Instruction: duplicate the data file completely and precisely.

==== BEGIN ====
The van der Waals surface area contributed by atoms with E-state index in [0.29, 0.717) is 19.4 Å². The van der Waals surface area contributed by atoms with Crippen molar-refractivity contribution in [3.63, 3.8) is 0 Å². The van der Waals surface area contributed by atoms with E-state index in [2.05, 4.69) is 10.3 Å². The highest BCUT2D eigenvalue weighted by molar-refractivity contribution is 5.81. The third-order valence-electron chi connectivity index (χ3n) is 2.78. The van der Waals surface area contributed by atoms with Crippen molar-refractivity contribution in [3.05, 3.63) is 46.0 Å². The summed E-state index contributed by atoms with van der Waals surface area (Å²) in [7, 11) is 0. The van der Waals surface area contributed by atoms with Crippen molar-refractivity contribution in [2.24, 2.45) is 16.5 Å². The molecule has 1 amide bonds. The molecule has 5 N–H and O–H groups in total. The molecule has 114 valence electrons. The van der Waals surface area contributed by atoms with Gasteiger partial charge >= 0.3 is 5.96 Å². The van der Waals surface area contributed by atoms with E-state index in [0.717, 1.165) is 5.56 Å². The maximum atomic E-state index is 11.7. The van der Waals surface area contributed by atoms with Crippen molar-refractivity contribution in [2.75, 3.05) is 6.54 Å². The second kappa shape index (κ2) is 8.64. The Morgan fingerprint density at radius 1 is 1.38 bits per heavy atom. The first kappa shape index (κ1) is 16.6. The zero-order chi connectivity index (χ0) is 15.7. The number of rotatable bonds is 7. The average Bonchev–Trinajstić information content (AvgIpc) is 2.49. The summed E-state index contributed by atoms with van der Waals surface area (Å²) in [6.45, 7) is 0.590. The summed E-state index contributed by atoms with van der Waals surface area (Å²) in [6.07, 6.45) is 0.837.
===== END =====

The van der Waals surface area contributed by atoms with E-state index in [0.29, 0.717) is 19.4 Å². The van der Waals surface area contributed by atoms with Crippen molar-refractivity contribution in [3.63, 3.8) is 0 Å². The van der Waals surface area contributed by atoms with E-state index in [2.05, 4.69) is 10.3 Å². The highest BCUT2D eigenvalue weighted by molar-refractivity contribution is 5.81. The third-order valence-electron chi connectivity index (χ3n) is 2.78. The van der Waals surface area contributed by atoms with Crippen molar-refractivity contribution in [3.05, 3.63) is 46.0 Å². The summed E-state index contributed by atoms with van der Waals surface area (Å²) in [7, 11) is 0. The van der Waals surface area contributed by atoms with Crippen molar-refractivity contribution in [2.24, 2.45) is 16.5 Å². The molecule has 1 amide bonds. The molecule has 5 N–H and O–H groups in total. The molecule has 114 valence electrons. The van der Waals surface area contributed by atoms with Gasteiger partial charge >= 0.3 is 5.96 Å². The van der Waals surface area contributed by atoms with E-state index in [0.717, 1.165) is 5.56 Å². The maximum atomic E-state index is 11.7. The van der Waals surface area contributed by atoms with Crippen molar-refractivity contribution in [2.75, 3.05) is 6.54 Å². The second kappa shape index (κ2) is 8.64. The Morgan fingerprint density at radius 1 is 1.38 bits per heavy atom. The first kappa shape index (κ1) is 16.6. The zero-order chi connectivity index (χ0) is 15.7. The number of rotatable bonds is 7. The average Bonchev–Trinajstić information content (AvgIpc) is 2.49. The summed E-state index contributed by atoms with van der Waals surface area (Å²) in [6.45, 7) is 0.590. The summed E-state index contributed by atoms with van der Waals surface area (Å²) in [6.07, 6.45) is 0.837.